Phoenix Retropolitan

Marshall Shore, a former New Yorker, knows more about Phoenix history than most natives. Like the fact that Mr. Lucky’s was intended to be Arizona’s first casino, Wayne Newton was a regular performer at Bill Johnson’s Big Apple, or that the My Florist sign is purple because the former flower shop’s owner loved the color so much that she donned a purple dress every day and drove a purple car.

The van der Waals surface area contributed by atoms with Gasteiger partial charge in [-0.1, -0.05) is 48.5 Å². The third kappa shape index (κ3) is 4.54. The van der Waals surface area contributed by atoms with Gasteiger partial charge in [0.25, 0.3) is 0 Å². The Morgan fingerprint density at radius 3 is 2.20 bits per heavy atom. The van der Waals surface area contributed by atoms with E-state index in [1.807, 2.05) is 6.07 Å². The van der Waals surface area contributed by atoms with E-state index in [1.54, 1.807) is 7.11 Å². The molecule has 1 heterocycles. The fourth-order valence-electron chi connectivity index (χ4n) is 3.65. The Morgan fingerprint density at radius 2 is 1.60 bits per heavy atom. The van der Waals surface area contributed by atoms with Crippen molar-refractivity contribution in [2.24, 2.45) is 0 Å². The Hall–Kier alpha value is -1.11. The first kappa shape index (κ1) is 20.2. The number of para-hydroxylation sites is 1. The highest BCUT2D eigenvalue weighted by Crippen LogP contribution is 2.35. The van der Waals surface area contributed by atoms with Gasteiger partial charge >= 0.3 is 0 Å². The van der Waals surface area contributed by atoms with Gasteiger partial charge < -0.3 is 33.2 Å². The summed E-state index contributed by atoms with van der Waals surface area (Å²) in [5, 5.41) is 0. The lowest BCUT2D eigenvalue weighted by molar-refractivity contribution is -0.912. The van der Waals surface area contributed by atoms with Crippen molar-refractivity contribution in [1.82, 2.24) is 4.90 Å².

Shore, a self-proclaimed information curator, will expose more historic gems during the Phoenix Retro Spectacular in what he hopes will be the first of an ongoing monthly series on Phoenix antiquity. The inaugural talk is “The Mother Road of the Valley: Grand Avenue.” Listeners and fellow tale-tellers can sit on vintage furniture, drink wine, and learn about their neighborhoods through stories and images.

“If we understand what we’ve got,” says Shore, “it will make us realize the importance of saving it.”

Thu., Feb. 11, 7-8 p.m., 2010


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